While data backup is an important facet of any disaster recovery (DR) strategy, the two are not interchangeable. DR replicates data and technology functions in real time to an offsite location, and will enable a firm to restore operations to an offsite location immediately; preventing interruptions to the workday if an event renders the primary work site unusable. In contrast, data backup is a copy of a company’s data files that are made by taking routine snapshots either once daily or overnight, to a physical tape located onsite or to a virtual tape library offsite.
Data backup can take a long time to recover.
Just because an organization’s data is backed up doesn’t mean it will be available immediately. Piecing the data back together and reinstalling it on new servers can take several days or even weeks. Data backup software can often fail altogether. Disaster recovery, on the other hand, creates a full image of disk drives and servers, and can potentially restore and install virtual servers quickly, often within minutes to hours depending on the specific plan and systems in place.
Disaster doesn’t have to mean a major event.
Many organizations feel comfortable using simple data backup as their DR strategy because they think that the likeliness of a major event, such as a weather-related natural disaster or a human-induced threat such as a cyber-attack, is unlikely. However, a disaster can mean any event that prevents employees from working adequately in their primary location, and can include network outages, equipment failures, and human-related errors.
Design backup and DR strategies independently.
For organizations to design the most efficient backup and DR strategies, they should determine the correct information they plan to include in their backups. Another critical step is employee training, and firms should make sure that the properly-trained individuals are managing data backup functions as well as DR functions, and that they understand the purpose each function plays within the firm. This training will minimize human error and keep systems optimized for when information does need to be retrieved. Additionally, firms must make sure that data backup is part of a larger DR strategy, and that a reliable disaster recovery system is in place for their most critical business operations.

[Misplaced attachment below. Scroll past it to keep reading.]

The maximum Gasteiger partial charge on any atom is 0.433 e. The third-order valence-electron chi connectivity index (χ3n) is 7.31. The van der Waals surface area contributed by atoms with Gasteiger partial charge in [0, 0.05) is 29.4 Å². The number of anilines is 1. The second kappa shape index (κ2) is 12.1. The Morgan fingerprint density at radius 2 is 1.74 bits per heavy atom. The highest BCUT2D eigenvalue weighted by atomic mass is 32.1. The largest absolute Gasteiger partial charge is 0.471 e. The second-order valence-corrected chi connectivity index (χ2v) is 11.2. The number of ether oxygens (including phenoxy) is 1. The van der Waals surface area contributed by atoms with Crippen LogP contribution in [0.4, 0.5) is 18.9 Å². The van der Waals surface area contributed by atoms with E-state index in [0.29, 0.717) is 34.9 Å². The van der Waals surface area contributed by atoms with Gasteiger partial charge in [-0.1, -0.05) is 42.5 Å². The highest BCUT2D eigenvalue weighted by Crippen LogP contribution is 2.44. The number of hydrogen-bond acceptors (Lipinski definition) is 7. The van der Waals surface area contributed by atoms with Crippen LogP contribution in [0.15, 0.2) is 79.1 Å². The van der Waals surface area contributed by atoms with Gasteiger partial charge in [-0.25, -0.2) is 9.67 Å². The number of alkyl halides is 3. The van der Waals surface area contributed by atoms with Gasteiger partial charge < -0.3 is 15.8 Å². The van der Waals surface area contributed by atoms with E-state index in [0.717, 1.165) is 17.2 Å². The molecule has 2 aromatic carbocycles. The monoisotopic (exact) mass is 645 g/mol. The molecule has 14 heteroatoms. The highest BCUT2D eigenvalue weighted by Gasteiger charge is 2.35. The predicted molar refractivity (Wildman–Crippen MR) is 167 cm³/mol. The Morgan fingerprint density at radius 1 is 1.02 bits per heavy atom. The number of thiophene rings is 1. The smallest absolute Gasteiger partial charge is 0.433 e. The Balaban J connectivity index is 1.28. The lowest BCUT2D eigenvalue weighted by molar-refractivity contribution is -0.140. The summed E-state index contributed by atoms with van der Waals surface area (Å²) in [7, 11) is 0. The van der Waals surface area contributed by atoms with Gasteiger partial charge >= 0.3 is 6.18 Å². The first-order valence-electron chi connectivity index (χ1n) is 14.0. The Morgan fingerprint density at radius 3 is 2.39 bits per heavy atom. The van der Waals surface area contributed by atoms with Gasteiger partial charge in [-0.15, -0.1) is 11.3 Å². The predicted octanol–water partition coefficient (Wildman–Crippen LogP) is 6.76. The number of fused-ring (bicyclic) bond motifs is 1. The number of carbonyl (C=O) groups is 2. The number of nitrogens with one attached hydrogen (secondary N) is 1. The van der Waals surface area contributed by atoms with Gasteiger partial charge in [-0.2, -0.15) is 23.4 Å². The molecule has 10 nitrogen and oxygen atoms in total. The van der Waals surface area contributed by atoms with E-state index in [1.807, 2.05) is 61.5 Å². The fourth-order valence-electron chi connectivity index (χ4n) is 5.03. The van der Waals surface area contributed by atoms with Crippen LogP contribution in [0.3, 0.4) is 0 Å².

Data backup is still a key component of any DR strategy.
While they are not the same, data backup is still a key component to disaster recovery and should be utilized. Organizations, especially those within the financial industry, are required by law to back up all of their data in order to be compliant with the specific regulations. Data backup is helpful in instances where deleted emails need to be recovered, past employee communications need to be explored, or other previously deleted information needs to be retrieved.
Business continuity plans specifically pertain to the human-related aspect of a crisis plan.
A business continuity plan (BCP) is a document describing the policies, procedures, and actions that will help restore vital business functions during a disaster or crisis; specifically, the steps employees must take to in order to keep business operations running smoothly. A variety of elements can be contained within a business continuity plan and include preventative, detective, and corrective measures. These measures can be focused on issues such as data protection, employee training, and the order in which servers should be restored.